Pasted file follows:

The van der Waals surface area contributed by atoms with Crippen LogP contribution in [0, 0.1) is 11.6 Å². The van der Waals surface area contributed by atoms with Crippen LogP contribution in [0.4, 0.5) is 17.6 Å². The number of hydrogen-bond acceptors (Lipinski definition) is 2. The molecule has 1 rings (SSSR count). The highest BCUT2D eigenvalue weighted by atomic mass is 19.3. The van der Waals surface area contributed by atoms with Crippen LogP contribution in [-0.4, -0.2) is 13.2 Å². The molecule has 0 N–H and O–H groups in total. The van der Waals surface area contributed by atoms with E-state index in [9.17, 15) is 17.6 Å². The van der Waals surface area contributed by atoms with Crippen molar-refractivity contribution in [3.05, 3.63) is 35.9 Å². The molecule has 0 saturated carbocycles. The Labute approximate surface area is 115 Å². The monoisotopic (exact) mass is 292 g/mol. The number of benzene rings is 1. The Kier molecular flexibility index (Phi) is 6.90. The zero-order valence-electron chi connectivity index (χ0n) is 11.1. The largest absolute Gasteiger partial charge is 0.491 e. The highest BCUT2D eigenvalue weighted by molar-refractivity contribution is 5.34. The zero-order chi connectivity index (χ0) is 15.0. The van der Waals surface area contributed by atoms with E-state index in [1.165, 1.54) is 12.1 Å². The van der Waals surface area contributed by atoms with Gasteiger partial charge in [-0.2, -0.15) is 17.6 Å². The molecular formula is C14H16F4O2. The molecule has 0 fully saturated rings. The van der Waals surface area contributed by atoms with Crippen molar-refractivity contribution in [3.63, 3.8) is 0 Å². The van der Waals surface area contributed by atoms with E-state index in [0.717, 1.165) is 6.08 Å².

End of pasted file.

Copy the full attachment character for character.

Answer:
The van der Waals surface area contributed by atoms with Crippen LogP contribution in [0, 0.1) is 11.6 Å². The van der Waals surface area contributed by atoms with Crippen LogP contribution in [0.4, 0.5) is 17.6 Å². The number of hydrogen-bond acceptors (Lipinski definition) is 2. The molecule has 1 rings (SSSR count). The highest BCUT2D eigenvalue weighted by atomic mass is 19.3. The van der Waals surface area contributed by atoms with Crippen LogP contribution in [-0.4, -0.2) is 13.2 Å². The molecule has 0 N–H and O–H groups in total. The van der Waals surface area contributed by atoms with E-state index in [9.17, 15) is 17.6 Å². The van der Waals surface area contributed by atoms with Crippen molar-refractivity contribution in [3.05, 3.63) is 35.9 Å². The molecule has 0 saturated carbocycles. The Labute approximate surface area is 115 Å². The monoisotopic (exact) mass is 292 g/mol. The number of benzene rings is 1. The Kier molecular flexibility index (Phi) is 6.90. The zero-order valence-electron chi connectivity index (χ0n) is 11.1. The largest absolute Gasteiger partial charge is 0.491 e. The highest BCUT2D eigenvalue weighted by molar-refractivity contribution is 5.34. The zero-order chi connectivity index (χ0) is 15.0. The van der Waals surface area contributed by atoms with E-state index in [1.165, 1.54) is 12.1 Å². The van der Waals surface area contributed by atoms with Gasteiger partial charge in [-0.2, -0.15) is 17.6 Å². The molecular formula is C14H16F4O2. The molecule has 0 fully saturated rings. The van der Waals surface area contributed by atoms with Crippen molar-refractivity contribution in [3.63, 3.8) is 0 Å². The van der Waals surface area contributed by atoms with E-state index in [0.717, 1.165) is 6.08 Å².